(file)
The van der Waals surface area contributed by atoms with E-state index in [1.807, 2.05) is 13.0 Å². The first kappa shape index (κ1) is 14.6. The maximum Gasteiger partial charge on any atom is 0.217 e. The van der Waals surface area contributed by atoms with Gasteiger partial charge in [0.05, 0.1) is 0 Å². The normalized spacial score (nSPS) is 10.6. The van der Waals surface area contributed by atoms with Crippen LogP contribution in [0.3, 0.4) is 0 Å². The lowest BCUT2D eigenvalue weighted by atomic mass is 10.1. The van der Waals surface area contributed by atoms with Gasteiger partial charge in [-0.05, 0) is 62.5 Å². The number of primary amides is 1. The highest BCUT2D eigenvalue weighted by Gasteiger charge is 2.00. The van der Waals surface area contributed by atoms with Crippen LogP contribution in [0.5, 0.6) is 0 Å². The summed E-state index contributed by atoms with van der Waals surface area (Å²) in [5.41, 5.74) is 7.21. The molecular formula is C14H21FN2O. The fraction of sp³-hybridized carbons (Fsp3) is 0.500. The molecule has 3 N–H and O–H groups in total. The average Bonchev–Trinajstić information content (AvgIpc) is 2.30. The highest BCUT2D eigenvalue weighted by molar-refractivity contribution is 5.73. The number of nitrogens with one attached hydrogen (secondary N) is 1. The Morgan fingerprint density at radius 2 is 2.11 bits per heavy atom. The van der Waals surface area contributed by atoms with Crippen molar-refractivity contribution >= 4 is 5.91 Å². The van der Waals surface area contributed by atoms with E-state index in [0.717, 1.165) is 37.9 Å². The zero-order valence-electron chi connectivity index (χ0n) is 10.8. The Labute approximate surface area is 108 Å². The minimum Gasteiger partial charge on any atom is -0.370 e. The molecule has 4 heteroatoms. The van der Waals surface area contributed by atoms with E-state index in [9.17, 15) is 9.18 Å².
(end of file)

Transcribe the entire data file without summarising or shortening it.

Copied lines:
The van der Waals surface area contributed by atoms with E-state index in [1.807, 2.05) is 13.0 Å². The first kappa shape index (κ1) is 14.6. The maximum Gasteiger partial charge on any atom is 0.217 e. The van der Waals surface area contributed by atoms with Gasteiger partial charge in [0.05, 0.1) is 0 Å². The normalized spacial score (nSPS) is 10.6. The van der Waals surface area contributed by atoms with Crippen LogP contribution in [0.3, 0.4) is 0 Å². The lowest BCUT2D eigenvalue weighted by atomic mass is 10.1. The van der Waals surface area contributed by atoms with Gasteiger partial charge in [-0.05, 0) is 62.5 Å². The number of primary amides is 1. The highest BCUT2D eigenvalue weighted by Gasteiger charge is 2.00. The van der Waals surface area contributed by atoms with Crippen LogP contribution in [0.5, 0.6) is 0 Å². The summed E-state index contributed by atoms with van der Waals surface area (Å²) in [5.41, 5.74) is 7.21. The molecular formula is C14H21FN2O. The fraction of sp³-hybridized carbons (Fsp3) is 0.500. The molecule has 3 N–H and O–H groups in total. The average Bonchev–Trinajstić information content (AvgIpc) is 2.30. The highest BCUT2D eigenvalue weighted by molar-refractivity contribution is 5.73. The number of nitrogens with one attached hydrogen (secondary N) is 1. The Morgan fingerprint density at radius 2 is 2.11 bits per heavy atom. The van der Waals surface area contributed by atoms with Crippen molar-refractivity contribution >= 4 is 5.91 Å². The van der Waals surface area contributed by atoms with E-state index in [0.717, 1.165) is 37.9 Å². The zero-order valence-electron chi connectivity index (χ0n) is 10.8. The Labute approximate surface area is 108 Å². The minimum Gasteiger partial charge on any atom is -0.370 e. The molecule has 4 heteroatoms. The van der Waals surface area contributed by atoms with E-state index in [9.17, 15) is 9.18 Å².